The players can read the standings, and they know that the rickety bridge they are crossing could turn into a gangplank at any moment. For public consumption, they talk of coming together, and it might even be accurate, but among themselves they know the risks.
"Hey, that's just one game," receiver DeSean Jackson told his teammates in the locker room immediately after Sunday's 34-7 thumping of the Cowboys. "We're still 3-4."
They are, amazingly enough. And although no one has come out and said Monday's game at Lincoln Financial Field against the Bears is the third straight "must-win," it's pretty darn close. Would a 3-5 record eliminate them from the playoffs? No, it is far too soon for that. It would, however, make them a very unlikely candidate. That's what happens when you blow three consecutive fourth-quarter leads early in the schedule.
"Sitting here now, it's like, how in the world did we lose those games?" defensive tackle Trevor Laws said. "It makes no sense to me."
Well, it was a group effort. The defense couldn't make stops and the offense couldn't stop making turnovers. Toss in some dumb penalties, some missed field goals, and a nifty pass-fumble option at the goal line, and you have a 1-4 beginning of the season.
"Early on, we weren't picking each other up," tight end Brent Celek said. "Now, we're playing as a team. We're back in the race, but we've got to keep going."
Ah, yes, the race. To win the NFC East division, and have a reasonable chance to advance deep in the playoffs, the Eagles have to run down the Giants. They already have succeeded in catching the Cowboys and Redskins, which didn't turn out to be so tough, but are still two games behind New York.
If things are going to turn their way, the Eagles need to see that happen in the next five weeks. The schedule favors them ridiculously, so if they mess up this next set of opportunities, not only will they have themselves to blame, but everyone in the Philadelphia region will join in blaming them, too.
In the middle of the forthcoming five-game sandwich, the Eagles are in the Meadowlands against the Giants, a game that sets up as the fulcrum of the season for both teams. Around that game, two on either side, are four weeks in which the Eagles play opponents with a combined (as of now) 12-16 record and the Giants play opponents with a combined 23-6 record.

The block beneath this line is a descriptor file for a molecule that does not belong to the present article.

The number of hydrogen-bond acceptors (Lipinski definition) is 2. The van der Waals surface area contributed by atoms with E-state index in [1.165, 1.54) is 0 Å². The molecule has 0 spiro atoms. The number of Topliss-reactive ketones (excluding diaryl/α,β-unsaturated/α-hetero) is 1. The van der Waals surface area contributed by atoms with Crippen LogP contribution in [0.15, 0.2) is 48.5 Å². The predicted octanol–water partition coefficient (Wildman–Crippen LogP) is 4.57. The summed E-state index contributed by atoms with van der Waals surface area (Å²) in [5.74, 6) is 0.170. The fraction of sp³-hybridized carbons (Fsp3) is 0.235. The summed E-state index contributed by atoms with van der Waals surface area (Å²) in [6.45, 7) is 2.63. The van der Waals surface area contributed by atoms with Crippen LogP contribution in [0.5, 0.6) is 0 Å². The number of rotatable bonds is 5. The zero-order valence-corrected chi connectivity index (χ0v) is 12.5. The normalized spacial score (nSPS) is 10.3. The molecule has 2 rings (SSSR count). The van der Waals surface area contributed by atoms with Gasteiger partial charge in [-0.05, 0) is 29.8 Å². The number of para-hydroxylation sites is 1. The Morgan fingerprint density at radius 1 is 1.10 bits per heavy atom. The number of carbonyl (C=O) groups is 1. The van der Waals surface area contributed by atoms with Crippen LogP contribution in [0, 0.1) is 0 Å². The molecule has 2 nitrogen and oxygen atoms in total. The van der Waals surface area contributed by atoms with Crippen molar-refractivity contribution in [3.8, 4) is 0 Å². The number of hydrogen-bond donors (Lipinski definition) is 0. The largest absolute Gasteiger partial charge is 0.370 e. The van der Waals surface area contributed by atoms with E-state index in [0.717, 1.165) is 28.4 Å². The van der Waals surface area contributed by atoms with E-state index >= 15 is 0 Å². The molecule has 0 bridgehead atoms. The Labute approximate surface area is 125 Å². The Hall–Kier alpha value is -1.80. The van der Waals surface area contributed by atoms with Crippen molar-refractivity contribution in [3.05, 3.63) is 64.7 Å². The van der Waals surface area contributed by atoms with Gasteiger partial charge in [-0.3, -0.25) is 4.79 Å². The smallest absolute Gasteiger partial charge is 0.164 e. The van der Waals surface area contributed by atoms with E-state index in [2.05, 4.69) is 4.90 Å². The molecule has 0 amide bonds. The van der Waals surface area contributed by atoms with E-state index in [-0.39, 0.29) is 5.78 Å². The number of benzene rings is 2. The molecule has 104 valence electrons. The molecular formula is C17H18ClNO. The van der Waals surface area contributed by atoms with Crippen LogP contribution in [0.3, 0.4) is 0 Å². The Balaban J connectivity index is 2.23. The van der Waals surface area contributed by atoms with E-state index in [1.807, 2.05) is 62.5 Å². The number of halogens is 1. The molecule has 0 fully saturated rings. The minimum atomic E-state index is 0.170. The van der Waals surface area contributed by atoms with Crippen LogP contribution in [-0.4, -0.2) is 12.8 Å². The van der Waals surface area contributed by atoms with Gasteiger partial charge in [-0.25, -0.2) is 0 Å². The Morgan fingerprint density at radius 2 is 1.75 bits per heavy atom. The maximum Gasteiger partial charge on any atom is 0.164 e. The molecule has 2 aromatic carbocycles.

From the Eagles' perspective, it can't get much more promising than that.
While the Giants play New England, San Francisco, New Orleans, and Green Bay in that stretch, the Eagles have Chicago, Arizona, New England, and Seattle. All nestled around that Nov. 20 game in the Meadowlands.
Of course, if the Eagles lose Monday to the Bears, all this squinting at the schedule is meaningless.
"We know if we lose a game, there are going to be consequences," Laws said. "We have to play every single week like it's do or die, because our goal is still to win the Super Bowl. Losing games is not an option for us. Not yet, at least."
They would like to reach that place where there is enough breathing room to contemplate something other than disaster following the next loss. Not yet, as the man said.
"I wish it wouldn't have taken us this long [to start playing well]," defensive end Jason Babin said. "It was a short training camp for [all the teams]. I don't want to use that as an excuse. But sometimes, things take longer for some teams than for others. What matters is we're going in the right direction."
It always seems that way after a win, particularly a rump-roasting like the one they gave Dallas on Sunday night. Their true direction, like that of a ship that continues to spin after exiting a whirlpool, will take a while to determine.
"We don't have a winning record right now," coach Andy Reid said. "We have to keep playing and doing well."
That's the tricky part, naturally, and it might prove to be beyond their ability. For now, though, the players get all their regular days off as if there really is no reason to panic. Just beneath the placid surface, each of them knows that another misstep or two will provide them with more days off than any of them want.
Contact columnist Bob Ford at 215-854-5008, email@example.com, read his blog at www.philly.com/postpatterns, and follow @bobfordsports on Twitter.